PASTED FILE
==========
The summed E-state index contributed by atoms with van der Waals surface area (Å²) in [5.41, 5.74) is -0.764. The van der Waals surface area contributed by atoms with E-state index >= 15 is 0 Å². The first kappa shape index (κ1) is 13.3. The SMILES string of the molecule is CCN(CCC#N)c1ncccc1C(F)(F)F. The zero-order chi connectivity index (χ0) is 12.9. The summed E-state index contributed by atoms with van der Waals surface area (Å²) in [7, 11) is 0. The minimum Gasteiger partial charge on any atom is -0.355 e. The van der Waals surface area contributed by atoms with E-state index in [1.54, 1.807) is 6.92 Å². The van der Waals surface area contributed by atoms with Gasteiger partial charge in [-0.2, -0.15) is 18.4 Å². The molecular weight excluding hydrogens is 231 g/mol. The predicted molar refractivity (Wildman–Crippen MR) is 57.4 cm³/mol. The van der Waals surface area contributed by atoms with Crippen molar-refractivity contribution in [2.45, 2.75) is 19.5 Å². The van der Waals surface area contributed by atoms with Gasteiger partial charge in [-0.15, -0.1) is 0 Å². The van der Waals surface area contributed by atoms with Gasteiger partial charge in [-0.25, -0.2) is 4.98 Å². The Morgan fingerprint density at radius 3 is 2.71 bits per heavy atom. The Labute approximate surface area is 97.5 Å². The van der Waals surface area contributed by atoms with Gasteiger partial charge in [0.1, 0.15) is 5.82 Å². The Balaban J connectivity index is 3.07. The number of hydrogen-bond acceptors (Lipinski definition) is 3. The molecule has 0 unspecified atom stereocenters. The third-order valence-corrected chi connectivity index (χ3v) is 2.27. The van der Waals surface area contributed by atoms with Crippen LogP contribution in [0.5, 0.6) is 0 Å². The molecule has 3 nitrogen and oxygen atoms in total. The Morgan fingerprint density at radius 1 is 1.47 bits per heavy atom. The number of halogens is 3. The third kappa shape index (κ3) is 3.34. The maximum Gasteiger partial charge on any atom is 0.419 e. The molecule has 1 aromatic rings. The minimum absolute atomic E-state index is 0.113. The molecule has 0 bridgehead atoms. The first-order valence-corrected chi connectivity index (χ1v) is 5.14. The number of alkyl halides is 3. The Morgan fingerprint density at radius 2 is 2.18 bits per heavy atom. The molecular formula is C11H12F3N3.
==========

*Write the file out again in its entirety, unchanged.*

The summed E-state index contributed by atoms with van der Waals surface area (Å²) in [5.41, 5.74) is -0.764. The van der Waals surface area contributed by atoms with E-state index >= 15 is 0 Å². The first kappa shape index (κ1) is 13.3. The SMILES string of the molecule is CCN(CCC#N)c1ncccc1C(F)(F)F. The zero-order chi connectivity index (χ0) is 12.9. The summed E-state index contributed by atoms with van der Waals surface area (Å²) in [7, 11) is 0. The minimum Gasteiger partial charge on any atom is -0.355 e. The van der Waals surface area contributed by atoms with E-state index in [1.54, 1.807) is 6.92 Å². The van der Waals surface area contributed by atoms with Gasteiger partial charge in [-0.2, -0.15) is 18.4 Å². The molecular weight excluding hydrogens is 231 g/mol. The predicted molar refractivity (Wildman–Crippen MR) is 57.4 cm³/mol. The van der Waals surface area contributed by atoms with Crippen molar-refractivity contribution in [2.45, 2.75) is 19.5 Å². The van der Waals surface area contributed by atoms with Gasteiger partial charge in [-0.15, -0.1) is 0 Å². The van der Waals surface area contributed by atoms with Gasteiger partial charge in [-0.25, -0.2) is 4.98 Å². The Morgan fingerprint density at radius 3 is 2.71 bits per heavy atom. The Labute approximate surface area is 97.5 Å². The van der Waals surface area contributed by atoms with Gasteiger partial charge in [0.1, 0.15) is 5.82 Å². The Balaban J connectivity index is 3.07. The number of hydrogen-bond acceptors (Lipinski definition) is 3. The molecule has 0 unspecified atom stereocenters. The third-order valence-corrected chi connectivity index (χ3v) is 2.27. The van der Waals surface area contributed by atoms with Crippen LogP contribution in [0.5, 0.6) is 0 Å². The molecule has 3 nitrogen and oxygen atoms in total. The Morgan fingerprint density at radius 1 is 1.47 bits per heavy atom. The number of halogens is 3. The third kappa shape index (κ3) is 3.34. The maximum Gasteiger partial charge on any atom is 0.419 e. The molecule has 1 aromatic rings. The minimum absolute atomic E-state index is 0.113. The molecule has 0 bridgehead atoms. The first-order valence-corrected chi connectivity index (χ1v) is 5.14. The number of alkyl halides is 3. The Morgan fingerprint density at radius 2 is 2.18 bits per heavy atom. The molecular formula is C11H12F3N3.